The ceremony was awesome, the “family” was the four of us. We were thanked for being there. That made me think about how many other veterans are buried at the Arlington National Cemetery without any family there at all.

Uncle Max, Americus Lamberti, is now with his (an my Aunt’s) twin baby boys. Born and died on the same day. It was years before I even knew they existed, as I was in Vietnam when they were born. I have visited their burial plot before, was able to take my parents there, before they died.

My daughter asked me a question, who were his parents? Oops, I couldn’t answer her, as I have not done a lot of research on him. My bad. He was still alive and I didn’t ask him about his life. I know there are storied to tell, like “I wonder why HIS daughter wasn’t at the burial today?” Perhaps she was at the memorial service where he lived, but don’t think so.

I now have a mission, to do some research on Uncle Max, and have it ready for Veterans Day 2013, so that I can tell HIS story.

He is home, with his son’s, in the Arlington National Cemetery and he was buried with FULL Military Honor’s, as he deserved.



Note: There is a PS to this story.

Within an hour of posting this, I had an email from a cousin, with the 1920 Census for my Uncle AND a Find-A-Grave memorial for Uncle Max’s parents. THAT is Family. Thank you Dr. Don.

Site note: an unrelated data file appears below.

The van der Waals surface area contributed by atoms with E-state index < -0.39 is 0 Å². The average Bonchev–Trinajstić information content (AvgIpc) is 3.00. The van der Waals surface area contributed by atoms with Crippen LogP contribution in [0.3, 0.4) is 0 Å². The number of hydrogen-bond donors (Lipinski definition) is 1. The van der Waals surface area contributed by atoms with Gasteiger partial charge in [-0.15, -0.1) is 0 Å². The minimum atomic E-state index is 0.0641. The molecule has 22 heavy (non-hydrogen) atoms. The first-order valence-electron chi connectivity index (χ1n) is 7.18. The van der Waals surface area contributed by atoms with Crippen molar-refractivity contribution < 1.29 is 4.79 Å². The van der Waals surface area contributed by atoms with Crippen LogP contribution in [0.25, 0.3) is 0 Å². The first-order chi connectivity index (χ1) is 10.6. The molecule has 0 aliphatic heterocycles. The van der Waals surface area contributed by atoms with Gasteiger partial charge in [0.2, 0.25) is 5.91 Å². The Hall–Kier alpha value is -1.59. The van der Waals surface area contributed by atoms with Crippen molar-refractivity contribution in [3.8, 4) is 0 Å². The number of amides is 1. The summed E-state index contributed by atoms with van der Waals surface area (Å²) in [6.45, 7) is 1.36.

A Find-A-Grave Experience

June 24, 2013

I am not sure how I feel about this:

On Thursday, I am going to Arlington National Cemetery for the burial of my uncle, Americus Lamberti (1917 – 2012). We knew he was going to be buried there, just not when. We have been in contact with Arlington and the funeral home. On Saturday, we received a call from the funeral home and checked the Arlington National Cemetery website to get the information that we knew would be posted there.

I decided to go to my uncles file in my genealogy database program and there was a shaky leaf. Now I know I haven’t followed all of them, and hadn’t looked at Uncle Max’s profile for a while. The first HINT, from Ancestry, was to their index to Find-A-Grave.

It looks like the funeral home created the memorial in Find-A-Grave 2 days after my uncle died.

Find-A-Grave Memorial #10230107

Since I have been to the twin’s plot, took pictures, I checked to see if I have posted the pictures on Find-A-Grave. I had not. Took care of one of the twins and I realized that the second twin was not listed. Took care of that, with a picture. Will post a picture of Uncle Max after the service on Thursday.

I have seen conversations, in blogs and online, about how quickly information is posted on Find-A-Grave. I now “get it” and what that means. His obituary was online, on Find-A-Grave 2 days after he died, a memorial was created on Find-A-Grave, but he won’t be buried for 4 more days. Also, it was picked up by and I had a shaky leaf.

Now if some of our other ancestors would show up that fast.


Mastering Genealogical Proof–Chapter 1 Homework

June 18, 2013

Chapter 1: Genealogy’s Standard of Proof



Home Work Assignment

Name: Russ Worthington

Chapter 1 exercises[1]